Monday, January 23, 2006

Narrative and the Secrecy of Hermeneutics Part 1

Summary and Review of Frank Kermode's "Genesis of Secrecy"

Chapter 1: Carnal and Spiritual Senses

"Hermes is cunning, and occasionally violent: a trickster, a robber. So it is not surprising that he is also the patron of interpreters." (1)

Interpretation, Kermode explains, is an endeavor that combines secrecy and violence, hardly motives or actions that would be considered honorable, much less ethical on the surface. But that one of the major points of Kermode's book, interpretation doesn't exist on the surface, but on the layers of meaning that are not clearly visible in the "plain text." So there is, in the act of interpretation, an assumption that what is there in the writing is not all that is there, is not all the author communicated (intentionally or otherwise), is not all that is meaningful (and has almost always a fuller meaning). A second point that Kermode makes in the opening chapter is that interpretation usually proceeds from an institutional foundation, i.e. an educational influence precedes and envelopes the interpreter's work:

"Interpreters usually belond to an institution...and as members they enjoy certain privileges and sufer certain constraints. Perhaps the most important of these are the right to affirm, and the obligation to accept, the superiority of the latent over manifest sense." (2)

Kermode's books proceeds inductively, often focusing on a particular point, passage, or question and expanding outward where his sense and knowledge allow. The passage he springboard from in the opening chapter is Mark 4:11-12 (RSV)--"To you has been given the secret of the kingdom of God, but for those outside everything is in parables; so that they may indeed see but not percieve, and may indeed hear but not understand; lest they should turn again, and be forgiven." He endeavors to work with the Gospels generally and Mark specifically. Those seeking a theology will be dissapointed, but those seeking a careful consideration of the narrative activity and interpretive possibilities will find much on which to think.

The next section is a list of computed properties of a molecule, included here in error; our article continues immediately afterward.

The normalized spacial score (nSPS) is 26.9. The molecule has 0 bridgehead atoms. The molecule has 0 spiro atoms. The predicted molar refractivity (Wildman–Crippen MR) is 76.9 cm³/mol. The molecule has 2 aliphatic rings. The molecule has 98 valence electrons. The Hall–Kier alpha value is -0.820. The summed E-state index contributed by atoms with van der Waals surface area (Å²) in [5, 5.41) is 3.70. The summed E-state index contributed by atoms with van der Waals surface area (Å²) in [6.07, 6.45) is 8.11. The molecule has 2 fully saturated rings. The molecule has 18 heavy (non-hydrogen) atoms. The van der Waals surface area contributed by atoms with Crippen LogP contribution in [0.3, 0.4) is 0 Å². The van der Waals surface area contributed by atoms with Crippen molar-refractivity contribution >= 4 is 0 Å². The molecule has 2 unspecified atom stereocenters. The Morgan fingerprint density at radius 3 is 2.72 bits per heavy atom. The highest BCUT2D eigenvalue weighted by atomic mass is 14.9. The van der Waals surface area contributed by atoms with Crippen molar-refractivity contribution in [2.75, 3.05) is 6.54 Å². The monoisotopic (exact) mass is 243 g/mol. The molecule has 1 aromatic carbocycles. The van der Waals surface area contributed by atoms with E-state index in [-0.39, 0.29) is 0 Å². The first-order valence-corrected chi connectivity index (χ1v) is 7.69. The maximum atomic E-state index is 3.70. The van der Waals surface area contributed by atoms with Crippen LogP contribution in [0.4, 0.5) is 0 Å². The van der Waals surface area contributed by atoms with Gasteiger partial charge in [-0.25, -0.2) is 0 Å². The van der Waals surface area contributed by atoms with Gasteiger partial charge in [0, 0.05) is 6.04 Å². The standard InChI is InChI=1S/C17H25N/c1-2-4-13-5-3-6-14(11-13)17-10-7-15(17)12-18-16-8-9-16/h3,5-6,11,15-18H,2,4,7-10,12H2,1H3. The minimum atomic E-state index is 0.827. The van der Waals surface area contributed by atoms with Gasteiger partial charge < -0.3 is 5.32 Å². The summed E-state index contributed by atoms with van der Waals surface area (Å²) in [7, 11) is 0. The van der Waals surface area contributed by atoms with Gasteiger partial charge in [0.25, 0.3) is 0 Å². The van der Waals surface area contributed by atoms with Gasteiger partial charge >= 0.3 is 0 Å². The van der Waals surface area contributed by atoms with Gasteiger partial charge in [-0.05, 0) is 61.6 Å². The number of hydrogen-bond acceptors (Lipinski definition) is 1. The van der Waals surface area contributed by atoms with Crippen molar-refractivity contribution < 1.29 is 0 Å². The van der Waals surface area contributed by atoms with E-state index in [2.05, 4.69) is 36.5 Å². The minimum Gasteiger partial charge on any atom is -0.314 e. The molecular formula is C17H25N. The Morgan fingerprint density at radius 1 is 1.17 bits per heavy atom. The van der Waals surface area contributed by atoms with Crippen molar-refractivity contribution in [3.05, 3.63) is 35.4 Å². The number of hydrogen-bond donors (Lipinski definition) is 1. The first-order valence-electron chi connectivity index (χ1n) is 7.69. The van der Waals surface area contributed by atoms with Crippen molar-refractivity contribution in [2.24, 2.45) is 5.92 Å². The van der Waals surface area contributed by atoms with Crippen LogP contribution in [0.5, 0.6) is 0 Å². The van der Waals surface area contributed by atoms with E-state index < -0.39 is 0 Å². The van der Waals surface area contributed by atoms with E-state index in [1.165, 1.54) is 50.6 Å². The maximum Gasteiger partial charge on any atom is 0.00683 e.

The latter portion of chapter one is Kermode's interpretation of "Party Going," a novel by Henry Green. He has several observation on hermeneutics that are good to indicate: "Theory can obscure as well as facilitate" (5). "[T]he fact is that without some fore-understanding of the whole we can make no sense of the part; and our fore-understanding of the whole is largely constructed from our present understanding of the part" (5).